Thanks for sharing this, Wilma! It’s been a learning journey for me, too. Learning to extend grace to my close friends and family and culture in the same way I do my foreign friends and family and culture. 🙂 Blessings on you as you train more workers to go abroad!

  2. Annalisa July 29, 2016

    It was a VA post quite some time ago, but someone wrote about preparing for the worst long before the worst ever happened; I identified very strongly with that sentiment. So, when I left, I had already prepared for it, and it wasn’t that hard on me. Days (the day?) before I left, however, my brother called from Chicago and spent about 4 hours on the phone with me telling me what a horrible idea this was and everything horrible that was going to happen to me and that “when the money runs out, you’re going to call mom and dad to bail you out like a spoiled child.” (That actually ended up helping me because when my sponsoring organization decided to invent lies about me and leave me abandoned in Guatemala without a dime, I did *not* call mom and dad.) Now nearly 6 years–and my marriage to a local!–later, my brother is still grieving. Sometimes it’s pleading. Sometimes it’s insulting. Sometimes it’s offering me a job and a roof over my head. It’s frustrating. I’d rather just not talk to my brother. And it hurts because he’s my only brother. But serving is my passion and my calling. I could take him up on his “offer” and go back to the US (with my husband, obviously), but I feel like a part of my spirit would die, and that’s not something I’m willing to accept.

    1. M'Lynn July 30, 2016

      Annalisa, Hopefully someday your brother will understand. But, maybe not. I’ve taken to praying the prayer (actually a song lyric by Audrey Assad) “Deliver me from the need to be understood.” I hope you keep talking to your brother and hope you can somehow free him from the expectation that he will understand your life. I think it’s just so hard on family because it’s not their choice for us to leave, but our absence deeply affects them. I pray God is using your journey to bring about change in your brother’s heart.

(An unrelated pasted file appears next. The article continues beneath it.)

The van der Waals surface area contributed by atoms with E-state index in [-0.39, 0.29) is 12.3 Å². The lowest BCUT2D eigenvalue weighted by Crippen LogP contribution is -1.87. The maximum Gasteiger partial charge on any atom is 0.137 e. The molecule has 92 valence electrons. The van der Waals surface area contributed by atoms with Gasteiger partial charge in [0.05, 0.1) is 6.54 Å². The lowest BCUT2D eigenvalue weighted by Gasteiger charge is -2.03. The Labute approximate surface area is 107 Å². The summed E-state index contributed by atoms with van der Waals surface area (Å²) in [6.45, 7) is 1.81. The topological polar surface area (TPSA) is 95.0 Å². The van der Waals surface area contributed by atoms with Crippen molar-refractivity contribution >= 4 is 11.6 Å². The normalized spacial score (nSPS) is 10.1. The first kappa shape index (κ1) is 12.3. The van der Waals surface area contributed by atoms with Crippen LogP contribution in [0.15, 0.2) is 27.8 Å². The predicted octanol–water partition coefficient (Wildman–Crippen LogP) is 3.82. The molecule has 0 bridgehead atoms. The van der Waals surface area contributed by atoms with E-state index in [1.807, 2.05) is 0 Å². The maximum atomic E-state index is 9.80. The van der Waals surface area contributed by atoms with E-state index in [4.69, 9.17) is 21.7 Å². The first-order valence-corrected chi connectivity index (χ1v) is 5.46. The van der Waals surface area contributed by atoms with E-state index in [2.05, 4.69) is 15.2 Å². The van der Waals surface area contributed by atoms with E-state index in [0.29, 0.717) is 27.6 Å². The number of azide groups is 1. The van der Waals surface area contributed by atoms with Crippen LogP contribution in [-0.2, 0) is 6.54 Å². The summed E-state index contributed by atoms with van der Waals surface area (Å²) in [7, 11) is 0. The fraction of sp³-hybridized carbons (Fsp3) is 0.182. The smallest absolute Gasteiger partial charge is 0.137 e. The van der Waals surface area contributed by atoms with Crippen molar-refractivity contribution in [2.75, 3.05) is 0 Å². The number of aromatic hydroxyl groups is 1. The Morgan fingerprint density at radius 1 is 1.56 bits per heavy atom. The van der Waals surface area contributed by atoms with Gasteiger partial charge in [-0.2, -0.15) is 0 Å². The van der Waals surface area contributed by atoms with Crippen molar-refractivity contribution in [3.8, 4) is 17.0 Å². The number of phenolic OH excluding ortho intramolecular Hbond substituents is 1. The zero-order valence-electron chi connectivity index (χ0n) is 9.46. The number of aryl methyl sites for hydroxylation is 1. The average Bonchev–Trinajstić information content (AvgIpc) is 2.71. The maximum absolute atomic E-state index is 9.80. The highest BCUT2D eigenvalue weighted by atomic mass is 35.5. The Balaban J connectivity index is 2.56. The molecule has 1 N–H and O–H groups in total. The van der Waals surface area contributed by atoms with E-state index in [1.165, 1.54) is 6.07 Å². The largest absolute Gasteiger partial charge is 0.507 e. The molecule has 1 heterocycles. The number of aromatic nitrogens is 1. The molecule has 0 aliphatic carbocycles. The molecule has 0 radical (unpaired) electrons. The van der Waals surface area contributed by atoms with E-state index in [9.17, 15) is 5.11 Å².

1. Lauren Pinkston July 30, 2016

        Hey Annalisa — Great to hear from you again. I like what M’Lynn has shared here. The prayer to be delivered from the need to be understood…wow! Powerful stuff.

        It’s so our desire to defend our calling. It goes against our nature to simply LIVE our calling. Especially when those we love the most don’t understand us or criticize us.

        When we moved abroad, I felt like I needed to validate myself because nobody believed I was the ‘real deal.’ But I was given some great advice, and it really stuck with me so I’ll share it here.

        YOU BE YOU. Others won’t care what you say or preach, but they will care loads about where you go and what you do. Even if your brother doesn’t understand, hold that loosely and know you’re on the right path with God. I remember in our Connection Group how much you love where you are and the ministry you’re involved with. God knows, too! This doesn’t take the pain away from feeling cut off by our family. But it does validate you and your living abroad. 🙂

  3. Shawn Horrell July 29, 2016

    This is EXACTLY what I am experiencing right now. My family of 5 will move from VA to Belize in 15 days. I couldn’t understand the distance I have felt from loved ones, now I get it. Thank you so much for sharing. This turns the resentment I was fighting to compassion for them.

    1. Lauren Pinkston July 30, 2016

      Hi Shawn,

      I choked up when I read your comment. Then I shared it with my husband.

      Chains being broken. Resentment being redeemed for compassion. Gosh. I love that so much.

      God bless you moving your family of 5 soon! May you all find some peace and calm in the craziness of the next few weeks!

      1. Shawn Horrell August 2, 2016

        Lauren,
        These words are life to me right now…
        “May your final days at home and your first days overseas be filled with loads of grace and peace…for you and for all those you love!”
        Thank you for ministering to my heart in such a deep way!
        💗

  4. Chelsea February 19, 2017

    I wish I had read this years ago. I’ve been in China for almost three years now. I think I’ve had relational issues with family for this very reason. But it helps me to better understand their perspective and to not only think about myself and my feelings. It’s a sanctification process for all of us involved. Thank you for writing this.

    1. Lauren Pinkston February 19, 2017

      Chelsea, I’m so glad you found this piece and that it spoke to your situation. So many of us have been there. I love what you said – “It’s a sanctification process for all of us involved.” So true. May God pour out his power of reconciliation on your family!